5 Tips to Plan Your Career in a Post-Pandemic World

The Future Women Leaders Forum (FWLF) 2021 took place virtually on 30 January 2021 and 6 February 2021. On the first Saturday, women leaders from various industries weighed in on topics such as Thriving Through Adversity and Ambiguity (Tan Su Shan), Emerging Trends and the Future of Work (Dr Ayesha Khanna, Dr Sigrid Rouam, Fang Eu-Lin), and Building An Authentic Personal Brand and Network (Feon Ang, Winnie Wong).

Speakers at FWLF’s first Saturday morning session

They shared some tips to undergraduates and fresh graduates on navigating career paths in the new normal:


Be authentic in your personal branding


Your personal brand is one of the ways you can differentiate yourself among the seven billion people on the planet. Defining your personal brand can start from an honest evaluation of your key values and principles. What are the values that you believe in and live by?


If you are struggling to define these values, you can start by asking your friends, families or colleagues on how they would authentically describe you. These values may change from time to time, but it is important to have clarity on what they are as they form the foundation of who you are. Once you clearly define them, find channels to communicate them to your target audience in a consistent manner.


Let your values drive your actions and decisions on a daily basis, and people will remember your personal brand and what you stand for over time. If you are a fresh graduate seeking your first job, you can let your personal brand shine through on your resume and LinkedIn profile to reach potential employers and recruiters. At the same time, live your brand through your actions and let people around you tell your story.


Set a vision

Where do you want to be in 5-10 years’ time? Only by having a clear vision can you then map ways to get there. It will also help you make decisions on what to pick up and prioritise along the way. Once you set your vision, commit to it.


Bear in mind that having a vision does not mean that you are confined to it. As we grow into the different phases of life, priorities and needs will change. As you are pursuing your vision, do take stock of your journey and re-assess if it is still something you want instead of dogmatically chasing something that is no longer your priority.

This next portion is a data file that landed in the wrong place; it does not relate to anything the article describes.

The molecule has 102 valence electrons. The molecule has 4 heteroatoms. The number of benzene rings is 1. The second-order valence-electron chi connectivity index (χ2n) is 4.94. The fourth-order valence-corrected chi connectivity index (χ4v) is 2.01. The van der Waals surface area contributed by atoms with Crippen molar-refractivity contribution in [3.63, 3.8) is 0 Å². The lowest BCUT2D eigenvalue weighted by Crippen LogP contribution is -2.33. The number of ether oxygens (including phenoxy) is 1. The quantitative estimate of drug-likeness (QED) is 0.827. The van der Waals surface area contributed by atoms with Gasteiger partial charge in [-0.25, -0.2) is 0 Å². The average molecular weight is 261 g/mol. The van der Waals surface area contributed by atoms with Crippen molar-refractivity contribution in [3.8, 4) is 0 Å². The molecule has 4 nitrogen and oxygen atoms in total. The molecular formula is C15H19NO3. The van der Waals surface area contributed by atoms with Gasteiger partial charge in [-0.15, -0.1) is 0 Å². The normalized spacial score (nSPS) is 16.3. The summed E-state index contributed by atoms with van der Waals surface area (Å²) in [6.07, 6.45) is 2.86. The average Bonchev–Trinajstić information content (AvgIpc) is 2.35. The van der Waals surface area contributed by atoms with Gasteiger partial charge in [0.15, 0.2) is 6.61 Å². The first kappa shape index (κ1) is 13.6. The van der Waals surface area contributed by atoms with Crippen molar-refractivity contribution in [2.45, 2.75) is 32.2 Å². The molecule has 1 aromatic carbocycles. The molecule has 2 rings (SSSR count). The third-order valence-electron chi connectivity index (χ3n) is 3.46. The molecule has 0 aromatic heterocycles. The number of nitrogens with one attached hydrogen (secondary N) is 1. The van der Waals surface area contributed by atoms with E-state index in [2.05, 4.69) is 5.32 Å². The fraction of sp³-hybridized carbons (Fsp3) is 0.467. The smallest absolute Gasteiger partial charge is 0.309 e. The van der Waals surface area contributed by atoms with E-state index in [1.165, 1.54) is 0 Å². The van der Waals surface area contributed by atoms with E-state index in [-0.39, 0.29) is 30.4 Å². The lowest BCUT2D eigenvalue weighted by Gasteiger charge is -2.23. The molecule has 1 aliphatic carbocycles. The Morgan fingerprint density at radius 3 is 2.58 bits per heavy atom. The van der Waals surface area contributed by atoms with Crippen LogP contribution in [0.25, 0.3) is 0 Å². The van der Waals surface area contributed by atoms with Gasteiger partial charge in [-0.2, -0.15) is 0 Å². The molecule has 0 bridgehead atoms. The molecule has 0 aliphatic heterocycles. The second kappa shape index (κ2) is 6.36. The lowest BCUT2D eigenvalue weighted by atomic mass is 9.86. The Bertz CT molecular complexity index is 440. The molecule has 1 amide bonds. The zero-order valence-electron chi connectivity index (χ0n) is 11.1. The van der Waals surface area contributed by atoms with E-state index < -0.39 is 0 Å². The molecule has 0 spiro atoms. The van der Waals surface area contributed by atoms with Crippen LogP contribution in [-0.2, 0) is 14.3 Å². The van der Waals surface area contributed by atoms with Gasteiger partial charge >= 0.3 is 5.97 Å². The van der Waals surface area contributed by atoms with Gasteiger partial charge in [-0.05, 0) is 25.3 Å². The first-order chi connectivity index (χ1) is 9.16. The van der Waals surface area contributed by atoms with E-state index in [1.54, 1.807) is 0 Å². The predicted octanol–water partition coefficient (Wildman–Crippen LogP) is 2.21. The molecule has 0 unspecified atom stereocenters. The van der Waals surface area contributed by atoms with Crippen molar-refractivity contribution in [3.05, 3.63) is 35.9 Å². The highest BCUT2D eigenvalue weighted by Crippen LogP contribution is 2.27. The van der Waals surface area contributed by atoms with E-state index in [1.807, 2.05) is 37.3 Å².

Learn and adapt fast


Adaptability Quotient, or the ability to adjust course when faced with unexpected changes, is key. This also means being able to take a step back, to reflect and calibrate - Is my way of doing things in line with the current new world? How can I be more in line with the current organisation’s new needs? Where else can I improve on?


Constantly reinvent yourself to stay current. Create a continuous path of constant learning to set yourself apart. The future marketplace is less about having a degree, and more about mindset and skill sets.


If you are a fresh graduate looking for a role without relevant experience, or an early career professional looking to switch careers, being interested in that field is insufficient. You need to know enough about the role and company to hold a conversation. Learn about the industry or domain, be curious, and network.

Build your network


Despite the limited social interactions in the post-pandemic world, networking has become even more important. Building your network can start from a simple step: reaching out. Often, people around you want to give back and be a part of your success


“All major decisions about your career will be made when you are not in the room.” - Carla Harris


As you build your network, it is important to seek advocates as well as to manage detractors. Having an awareness of negative perceptions towards you can help to better manage those perceptions by gaining clarity in: (1) what matters to you, and (2) who in your organisation embodies or expresses the values that represent you?


Once you have built your network, cultivate them by staying connected.


Be resourceful and be part of the solution


Creating solutions is an essential part of every job, no matter how big or small. It is thus not a surprise that while critical thinking is rarely on the job description, it is still part of the package that every employer expects from employees.


So how does one hone critical thinking skills, especially as a fresh graduate or perhaps someone with no relevant experience in the industry? Start by asking questions relevant to the organisation’s business needs - What is their goal? Where can I play a part? How can I contribute? Who can I ask for help?


There are many ways to showcase your initiative and sharpen your solutions-driven thought process. If you are looking to venture into data-related roles, start by volunteering for non-government organisations (NGOs) to analyse and create graphical representations of their data. Alternatively, you can download publicly-available data from the internet, create your own visualisation, and generate some insights.


By taking charge of your own learning and upskilling, you are sure to be a valuable asset to any organisation.




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Organising Committee: Recruitment

Organising Members: Yvonne Mak, Eliza Ho, Oh Kai Li, Anni Wang, Ashley Tan, Casherine Goh, Mona Tan

Author: Teresa Widodo Graphic: Dorothy Siok, Jamie Koh Editors: Joaquim Tan, Kristin Loo



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